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The scent fingerprint of hepatocarcinoma: in-vitro metastasis prediction with volatile organic compounds (VOCs)

Authors Amal H, Ding L, Liu BB, Tisch U, Xu ZQ, Shi DY, Zhao Y, Chen J, Sun RX, Liu H, Ye SL, Tang ZY, Haick H

Received 6 April 2012

Accepted for publication 24 May 2012

Published 30 July 2012 Volume 2012:7 Pages 4135—4146

DOI https://doi.org/10.2147/IJN.S32680

Review by Single-blind

Peer reviewer comments 4

Haitham Amal,1,‡ Lu Ding,2,‡ Bin-bin Liu,3,‡ Ulrike Tisch,1 Zhen-qin Xu,2 Da-you Shi,2 Yan Zhao,3 Jie Chen,3 Rui-xia Sun,3 Hu Liu,2 Sheng-Long Ye,3 Zhao-you Tang,3 Hossam Haick1
1Department of Chemical Engineering and Russell Berrie Nanotechnology Institute, Technion – Israel Institute of Technology, Haifa, Israel; 2Department of Oncology, The First Affiliated Hospital of Anhui Medical University, Hefei, China; 3Liver Cancer Institute and Zhong-shan Hospital, Fudan University, Shanghai, China
These authors have equal contribution to the manuscript

Background: Hepatocellular carcinoma (HCC) is a common and aggressive form of cancer. Due to a high rate of postoperative recurrence, the prognosis for HCC is poor. Subclinical metastasis is the major cause of tumor recurrence and patient mortality. Currently, there is no reliable prognostic method of invasion.
Aim: To investigate the feasibility of fingerprints of volatile organic compounds (VOCs) for the in-vitro prediction of metastasis.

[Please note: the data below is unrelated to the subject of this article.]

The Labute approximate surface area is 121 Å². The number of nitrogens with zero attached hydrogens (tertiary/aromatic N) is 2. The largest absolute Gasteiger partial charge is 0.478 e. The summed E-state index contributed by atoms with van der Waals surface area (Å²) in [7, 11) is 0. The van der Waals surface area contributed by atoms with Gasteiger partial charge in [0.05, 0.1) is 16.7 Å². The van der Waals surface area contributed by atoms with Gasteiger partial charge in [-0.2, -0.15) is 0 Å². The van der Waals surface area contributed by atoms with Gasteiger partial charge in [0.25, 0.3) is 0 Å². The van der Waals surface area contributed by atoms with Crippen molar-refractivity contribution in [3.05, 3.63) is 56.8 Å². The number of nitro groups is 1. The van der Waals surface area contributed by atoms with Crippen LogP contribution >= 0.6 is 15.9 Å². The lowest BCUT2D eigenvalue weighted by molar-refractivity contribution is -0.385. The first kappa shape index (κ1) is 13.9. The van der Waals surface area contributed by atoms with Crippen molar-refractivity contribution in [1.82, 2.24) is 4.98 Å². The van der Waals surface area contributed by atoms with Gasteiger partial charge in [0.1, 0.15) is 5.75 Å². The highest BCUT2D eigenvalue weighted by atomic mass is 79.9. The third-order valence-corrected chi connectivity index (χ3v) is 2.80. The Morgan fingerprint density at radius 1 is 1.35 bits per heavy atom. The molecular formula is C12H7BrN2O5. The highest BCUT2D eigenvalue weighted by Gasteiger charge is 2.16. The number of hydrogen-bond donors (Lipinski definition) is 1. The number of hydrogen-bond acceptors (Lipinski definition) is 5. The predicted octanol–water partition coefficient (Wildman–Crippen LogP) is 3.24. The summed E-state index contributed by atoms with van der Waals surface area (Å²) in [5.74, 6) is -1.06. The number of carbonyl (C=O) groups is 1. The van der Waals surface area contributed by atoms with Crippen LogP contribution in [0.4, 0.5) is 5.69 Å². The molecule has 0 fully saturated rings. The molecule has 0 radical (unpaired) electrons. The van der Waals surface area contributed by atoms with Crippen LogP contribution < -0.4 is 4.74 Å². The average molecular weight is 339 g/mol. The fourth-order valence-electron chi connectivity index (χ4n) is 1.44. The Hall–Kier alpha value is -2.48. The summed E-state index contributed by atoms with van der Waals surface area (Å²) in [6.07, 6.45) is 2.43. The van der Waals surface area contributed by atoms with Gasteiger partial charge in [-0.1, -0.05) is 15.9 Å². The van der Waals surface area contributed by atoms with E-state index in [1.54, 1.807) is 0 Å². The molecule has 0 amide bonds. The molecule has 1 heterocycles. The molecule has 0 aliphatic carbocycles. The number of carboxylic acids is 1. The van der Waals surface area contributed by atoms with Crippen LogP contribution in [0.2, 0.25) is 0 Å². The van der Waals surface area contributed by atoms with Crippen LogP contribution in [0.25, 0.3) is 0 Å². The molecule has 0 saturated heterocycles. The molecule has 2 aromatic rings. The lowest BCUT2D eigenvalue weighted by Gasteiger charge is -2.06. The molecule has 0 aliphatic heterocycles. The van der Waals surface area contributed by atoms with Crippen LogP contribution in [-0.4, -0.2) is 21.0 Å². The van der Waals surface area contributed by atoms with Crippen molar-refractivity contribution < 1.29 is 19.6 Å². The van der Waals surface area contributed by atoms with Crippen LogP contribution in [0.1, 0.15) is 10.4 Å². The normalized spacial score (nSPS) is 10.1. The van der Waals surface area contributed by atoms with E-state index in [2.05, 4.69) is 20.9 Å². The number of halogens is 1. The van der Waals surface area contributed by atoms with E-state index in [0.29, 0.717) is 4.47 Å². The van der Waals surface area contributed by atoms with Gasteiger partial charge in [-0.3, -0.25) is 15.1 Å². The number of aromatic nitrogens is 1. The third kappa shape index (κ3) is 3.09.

Methods: Headspace gases were collected from 36 cell cultures (HCC with high and low metastatic potential and normal cells) and analyzed using nanomaterial-based sensors. Predictive models were built by employing discriminant factor analysis pattern recognition, and the classification success was determined using leave-one-out cross-validation. The chemical composition of each headspace sample was studied using gas chromatography coupled with mass spectrometry (GC-MS).
Results: Excellent discrimination was achieved using the nanomaterial-based sensors between (i) all HCC and normal controls; (ii) low metastatic HCC and normal controls; (iii) high metastatic HCC and normal controls; and (iv) high and low HCC. Several HCC-related VOCs that could be associated with biochemical cellular processes were identified through GC-MS analysis.
Conclusion: The presented results constitute a proof-of-concept for the in-vitro prediction of the metastatic potential of HCC from VOC fingerprints using nanotechnology. Further studies on a larger number of more diverse cell cultures are needed to evaluate the robustness of the VOC patterns. These findings could benefit the development of a fast and potentially inexpensive laboratory test for subclinical HCC metastasis.

Keywords: hepatocarcinoma, metastasis, volatile organic compound, sensor, GC-MS


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